Crew members from China's People's Liberation Army-Navy Luhu-class destroyer Qingdao man the rails as it pulls into Joint Base Pearl Harbor-Hickam, Hawaii, Friday, Sept. 6, 2013.

Crew members from China's People's Liberation Army-Navy Luhu-class destroyer Qingdao man the rails as it pulls into Joint Base Pearl Harbor-Hickam, Hawaii, Friday, Sept. 6, 2013. (Cynthia Clark/U.S. Navy)

A decade ago, Chinese President Xi Jinping launched the Maritime Silk Road, the oceanic component of his flagship Belt and Road Initiative aimed at improving China’s access to world markets by investing in transportation infrastructure. The initiative’s investments have since slowed as Chinese growth falters, the United States pushes back and countries question the indebtedness the projects brought.

But China has already secured a significant stake in a network of global ports that are central to world trade and freedom of navigation. Although the stated goal of the investments was commercial, the United States and its allies have grown increasingly concerned about the potential military implications.

Xi has frequently talked of his ambition to turn China into a “maritime superpower.” The port network offers a glimpse into the reach of those ambitions.

China’s ambitious sea route runs south from the coast of China through the major transit route of the Indian Ocean and the busiest maritime choke points of the Middle East, ending up in Europe.

When Xi announced his plan, China had stakes in 44 ports globally, providing a foundation for his strategy. A decade later, China owns or operates ports and terminals at nearly 100 locations in over 50 countries, spanning every ocean and every continent. Many are located along some of the world’s most strategic waterways.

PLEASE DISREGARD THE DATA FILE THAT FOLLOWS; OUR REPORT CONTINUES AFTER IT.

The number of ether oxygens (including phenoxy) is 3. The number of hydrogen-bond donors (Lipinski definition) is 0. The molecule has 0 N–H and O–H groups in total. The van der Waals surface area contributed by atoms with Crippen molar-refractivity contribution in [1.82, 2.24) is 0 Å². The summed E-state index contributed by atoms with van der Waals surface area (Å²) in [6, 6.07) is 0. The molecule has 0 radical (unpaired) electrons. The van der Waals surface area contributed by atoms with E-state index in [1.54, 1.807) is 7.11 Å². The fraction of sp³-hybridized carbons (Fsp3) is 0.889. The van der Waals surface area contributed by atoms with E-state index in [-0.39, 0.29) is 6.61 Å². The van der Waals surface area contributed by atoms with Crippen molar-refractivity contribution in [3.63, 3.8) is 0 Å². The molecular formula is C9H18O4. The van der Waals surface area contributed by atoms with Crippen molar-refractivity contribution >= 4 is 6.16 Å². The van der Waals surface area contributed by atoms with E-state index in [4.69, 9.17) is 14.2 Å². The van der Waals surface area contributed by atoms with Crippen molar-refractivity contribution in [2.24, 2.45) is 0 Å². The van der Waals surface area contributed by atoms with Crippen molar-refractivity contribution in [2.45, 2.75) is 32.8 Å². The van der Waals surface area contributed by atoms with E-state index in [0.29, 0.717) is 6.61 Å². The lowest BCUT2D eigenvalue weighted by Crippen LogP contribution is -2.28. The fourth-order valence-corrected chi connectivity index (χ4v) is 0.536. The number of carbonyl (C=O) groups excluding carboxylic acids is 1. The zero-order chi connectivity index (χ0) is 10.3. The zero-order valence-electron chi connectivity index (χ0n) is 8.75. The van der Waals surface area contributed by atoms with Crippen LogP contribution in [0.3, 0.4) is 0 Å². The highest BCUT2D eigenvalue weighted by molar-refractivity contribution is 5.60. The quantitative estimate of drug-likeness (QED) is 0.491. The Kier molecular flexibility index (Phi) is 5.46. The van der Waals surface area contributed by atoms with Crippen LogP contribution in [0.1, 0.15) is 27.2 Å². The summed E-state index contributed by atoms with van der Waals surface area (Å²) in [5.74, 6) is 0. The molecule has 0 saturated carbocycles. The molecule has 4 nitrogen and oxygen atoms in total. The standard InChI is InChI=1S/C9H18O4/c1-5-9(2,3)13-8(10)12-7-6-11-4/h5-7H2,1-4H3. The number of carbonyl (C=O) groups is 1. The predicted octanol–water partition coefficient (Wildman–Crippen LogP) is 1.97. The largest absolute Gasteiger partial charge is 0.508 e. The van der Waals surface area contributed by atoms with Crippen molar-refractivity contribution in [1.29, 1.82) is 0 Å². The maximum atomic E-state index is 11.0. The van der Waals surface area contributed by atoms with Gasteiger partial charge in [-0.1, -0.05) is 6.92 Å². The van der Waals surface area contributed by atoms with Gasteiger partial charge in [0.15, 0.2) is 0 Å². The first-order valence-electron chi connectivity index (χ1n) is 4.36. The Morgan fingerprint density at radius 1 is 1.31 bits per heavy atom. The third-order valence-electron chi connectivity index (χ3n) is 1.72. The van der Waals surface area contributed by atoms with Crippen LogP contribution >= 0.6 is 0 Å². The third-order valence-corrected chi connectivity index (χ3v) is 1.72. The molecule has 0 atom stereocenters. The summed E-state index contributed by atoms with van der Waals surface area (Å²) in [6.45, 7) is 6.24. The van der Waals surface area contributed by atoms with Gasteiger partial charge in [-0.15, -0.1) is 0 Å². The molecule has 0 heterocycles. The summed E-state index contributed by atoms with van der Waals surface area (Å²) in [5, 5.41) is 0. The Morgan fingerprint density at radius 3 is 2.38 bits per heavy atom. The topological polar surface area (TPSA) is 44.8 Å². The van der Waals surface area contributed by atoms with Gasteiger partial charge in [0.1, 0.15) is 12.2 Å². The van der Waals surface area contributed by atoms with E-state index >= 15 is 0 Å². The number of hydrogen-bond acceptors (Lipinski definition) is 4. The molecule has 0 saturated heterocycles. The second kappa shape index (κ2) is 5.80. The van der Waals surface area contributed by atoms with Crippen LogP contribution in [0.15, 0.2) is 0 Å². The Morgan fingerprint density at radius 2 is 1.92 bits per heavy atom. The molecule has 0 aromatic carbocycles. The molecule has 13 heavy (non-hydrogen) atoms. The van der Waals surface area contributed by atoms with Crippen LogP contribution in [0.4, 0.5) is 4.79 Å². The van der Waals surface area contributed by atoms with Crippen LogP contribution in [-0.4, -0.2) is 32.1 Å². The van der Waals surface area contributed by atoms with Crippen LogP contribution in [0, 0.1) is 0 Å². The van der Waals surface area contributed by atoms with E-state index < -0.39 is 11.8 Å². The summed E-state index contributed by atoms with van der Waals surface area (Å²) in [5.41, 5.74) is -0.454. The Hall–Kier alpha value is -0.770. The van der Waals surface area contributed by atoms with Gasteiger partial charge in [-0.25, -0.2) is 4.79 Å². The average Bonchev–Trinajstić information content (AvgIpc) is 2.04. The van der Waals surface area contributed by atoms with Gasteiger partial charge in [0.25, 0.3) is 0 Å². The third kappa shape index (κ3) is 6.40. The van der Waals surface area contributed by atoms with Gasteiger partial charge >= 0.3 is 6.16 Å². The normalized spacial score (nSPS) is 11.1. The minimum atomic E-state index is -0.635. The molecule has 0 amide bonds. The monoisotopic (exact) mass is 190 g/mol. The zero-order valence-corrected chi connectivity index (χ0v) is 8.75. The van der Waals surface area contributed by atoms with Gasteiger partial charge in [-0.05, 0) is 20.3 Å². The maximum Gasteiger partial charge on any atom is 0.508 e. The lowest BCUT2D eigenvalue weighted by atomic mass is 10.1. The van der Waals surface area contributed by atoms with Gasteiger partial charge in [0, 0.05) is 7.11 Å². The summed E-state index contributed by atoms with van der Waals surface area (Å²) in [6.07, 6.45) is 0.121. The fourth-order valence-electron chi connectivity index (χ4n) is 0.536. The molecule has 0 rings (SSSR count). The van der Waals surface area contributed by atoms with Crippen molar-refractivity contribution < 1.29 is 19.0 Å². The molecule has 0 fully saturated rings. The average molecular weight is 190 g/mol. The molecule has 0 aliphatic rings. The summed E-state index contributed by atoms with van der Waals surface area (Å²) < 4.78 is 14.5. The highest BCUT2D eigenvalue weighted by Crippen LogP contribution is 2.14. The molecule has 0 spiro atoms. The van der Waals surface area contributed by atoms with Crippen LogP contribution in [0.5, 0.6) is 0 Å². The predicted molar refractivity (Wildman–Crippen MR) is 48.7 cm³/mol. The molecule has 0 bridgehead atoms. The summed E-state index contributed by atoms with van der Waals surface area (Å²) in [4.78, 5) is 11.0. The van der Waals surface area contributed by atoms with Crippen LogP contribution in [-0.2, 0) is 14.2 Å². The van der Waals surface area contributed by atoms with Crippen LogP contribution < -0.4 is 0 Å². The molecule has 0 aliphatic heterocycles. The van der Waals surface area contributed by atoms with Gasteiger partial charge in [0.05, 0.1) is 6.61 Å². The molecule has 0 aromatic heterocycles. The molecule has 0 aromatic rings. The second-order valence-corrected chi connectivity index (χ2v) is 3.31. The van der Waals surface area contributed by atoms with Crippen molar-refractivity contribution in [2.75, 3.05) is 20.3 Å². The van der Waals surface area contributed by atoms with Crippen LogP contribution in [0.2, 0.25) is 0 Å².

The majority of the investments have been made by companies owned by the Chinese government, effectively making Beijing and the Chinese Communist Party the biggest operator of the ports that lie at the heart of global supply chains.

The expansion is critical to China’s economic power and has significant military implications as well, analysts say. “This is not coincidental,” said Carol Evans, director of the Strategic Studies Institute of the U.S. Army War College. “I firmly believe there is a strategic aspect to the particular ports they’re targeting for investment.”

The total number of ports owned or operated by Chinese companies.

The total number of ports owned or operated by Chinese companies. (The Washington Post)

The stated aim of this maritime network is commercial: to enhance and streamline China’s access to worldwide markets. In 2018, China expanded its maritime footprint at the Khalifa port in the United Arab Emirates, an important connector between Asia, Africa, Europe and the Middle East. Chinese state-owned Cosco Shipping built a commercial container terminal at the port, which it now operates.

But the investments go beyond that. They give Beijing a window into the business dealings of competitors and could be used to help China defend its supply routes, spy on U.S. military movements and potentially engage U.S. shipping, according to analysts. Chinese-owned ports or terminals are already ports of call for Chinese warships, such as the flotilla that entered the Nigerian port of Lagos in July.

In late 2015, China acknowledged it was building a military base adjacent to the Chinese-operated port of Djibouti. The African base was officially opened in 2017, only six miles away from a U.S. military base in the country. Located at the narrow entrance to the Red Sea, Djibouti is on one of the busiest shipping lanes in the world, where about 10 percent of global oil exports and 20 percent of commercial goods pass through the narrow strait to and from the Suez Canal.

Beijing is decades away from matching the U.S. military presence worldwide, but China has the biggest and fastest-growing navy in the world, and increasingly it is venturing beyond the shores of eastern Asia. From having no naval presence in the Indian Ocean two decades ago, for instance, China now maintains six to eight warships in the region at any given time, U.S. officials say.